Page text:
How to Avoid Financial Blunders: 5 Steps to Financial Literacy

By Laura McCamy

2 min read

“Small-business owners are like fighter pilots,” says Jim Chilton, founder and CEO of the nonprofit Society for Financial Awareness (SOFA). “They take much more risk than other people.” SOFA offers free training in financial literacy for individuals and small-business owners.

“If you don’t do planning, you will have a world of financial blunders,” Chilton says.

In honor of Financial Literacy Month in April, Chilton shares some ways entrepreneurs can improve their financial picture.

1. Plan for Retirement

According to Chilton, 28 percent of self-employed people don’t do anything to plan for retirement. “You retire and it’s too late,” he says. “You’re too old, you’re too tired, you’re worn out.” He advises projecting ahead. Figure out when you would like to retire and your life expectancy, then calculate how much you need to put away each year to retire comfortably. “That is the biggest eye-opener there is to self-employed people,” he says. He notes that a Simplified Employee Pension Plan or SEP IRA, where you can put away up to 25 percent of your income, is a good option for small business owners. “A SEP IRA is a business expense, dollar for dollar that gets to be taken off your taxes… but it’s paying yourself,” he says.

2. Invest for the Future

Whether you want to save for your children’s college or a new home, Chilton advises creating a long-term saving and investment plan. “Don’t put all your eggs in one basket,” he says. “Having five savings accounts at the bank is not being diversified.” He suggests investing in several different classes of assets, such as real estate, stocks, or bonds, to create a balanced portfolio.

3. View Tax Time as an Opportunity

Chilton describes Schedule C as “one of the most lucrative areas for a successful small business.” To take full advantage of what he calls a “phenomenal amount of room” for deducting business expenses on Schedule C, Chilton advises planning ahead. He suggests meeting with a tax adviser mid-year, not just at tax time. “It’s not about making money,” he says. “It’s about keeping what you make.”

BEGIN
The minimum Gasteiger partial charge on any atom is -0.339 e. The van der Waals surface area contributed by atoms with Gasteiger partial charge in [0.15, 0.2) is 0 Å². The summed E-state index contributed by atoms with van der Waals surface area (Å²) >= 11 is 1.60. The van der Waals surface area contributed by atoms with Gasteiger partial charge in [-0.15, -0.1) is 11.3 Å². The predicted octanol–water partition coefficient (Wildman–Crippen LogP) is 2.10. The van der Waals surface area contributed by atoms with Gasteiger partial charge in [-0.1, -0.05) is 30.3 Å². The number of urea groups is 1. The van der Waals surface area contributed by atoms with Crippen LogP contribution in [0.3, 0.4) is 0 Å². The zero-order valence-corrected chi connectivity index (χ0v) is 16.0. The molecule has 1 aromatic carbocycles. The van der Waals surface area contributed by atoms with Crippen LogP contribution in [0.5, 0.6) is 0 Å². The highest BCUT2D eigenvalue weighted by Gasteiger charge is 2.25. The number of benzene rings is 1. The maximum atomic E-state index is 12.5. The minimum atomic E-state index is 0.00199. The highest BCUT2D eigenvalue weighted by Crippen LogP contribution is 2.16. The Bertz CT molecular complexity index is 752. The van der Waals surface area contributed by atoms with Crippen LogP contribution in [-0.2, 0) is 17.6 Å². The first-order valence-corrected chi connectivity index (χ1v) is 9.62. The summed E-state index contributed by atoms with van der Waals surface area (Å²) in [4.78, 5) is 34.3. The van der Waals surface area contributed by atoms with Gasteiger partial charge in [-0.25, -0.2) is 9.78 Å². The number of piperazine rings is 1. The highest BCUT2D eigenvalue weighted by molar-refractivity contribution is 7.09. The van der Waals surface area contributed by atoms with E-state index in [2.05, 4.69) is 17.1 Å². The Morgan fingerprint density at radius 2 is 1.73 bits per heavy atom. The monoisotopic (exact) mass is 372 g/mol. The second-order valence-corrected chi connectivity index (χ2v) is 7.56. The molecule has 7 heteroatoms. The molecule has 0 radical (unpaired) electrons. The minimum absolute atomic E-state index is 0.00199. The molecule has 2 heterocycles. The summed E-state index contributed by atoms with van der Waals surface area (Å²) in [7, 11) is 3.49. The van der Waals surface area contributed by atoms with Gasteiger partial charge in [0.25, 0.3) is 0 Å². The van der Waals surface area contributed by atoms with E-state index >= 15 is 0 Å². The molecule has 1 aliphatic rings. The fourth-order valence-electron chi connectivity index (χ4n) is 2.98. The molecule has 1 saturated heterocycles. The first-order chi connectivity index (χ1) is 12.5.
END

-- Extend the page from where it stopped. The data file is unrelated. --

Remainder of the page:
4. Prepare Your Business for Transitions

Chilton encourages all small-business owners to set up transition plans that include estate planning. As much as we’d rather not dwell on it, we’re all going to die. “If you knew with 100 percent certainty that something was going to happen, wouldn’t you make a plan about that?” he says. Wills, trusts, and other estate planning documents can help create a blueprint for the smooth transition of your business when you are no longer running it. “It’s time to replace fear with planning.”

5. Take Full Advantage of the Professionals Who Work for You

Chilton calls professional advisers, such as financial planners, lawyers, and accountants, “the experts who will help grow your business.” He encourages entrepreneurs to seek professional advice that will help them achieve greater return on their investment in every area of their business.

Don’t overlook your bookkeeper, either. “Most people don’t use the full potential of a good bookkeeper,” Chilton says. “A bookkeeper can either be a scribe and not open their mouth and put numbers in boxes, or they can tip you off to trends in your business.”

Chilton says he hopes National Financial Literacy Month will be an “alarm clock” that wakes up small-business owners up to the need to plan ahead financially. After all, he says, “There’s more to being an entrepreneur than making money.”

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Information may be abridged and therefore incomplete. This document/information does not constitute, and should not be considered a substitute for, legal or financial advice. Each financial situation is different, the advice provided is intended to be general. Please contact your financial or legal advisors for information specific to your situation.

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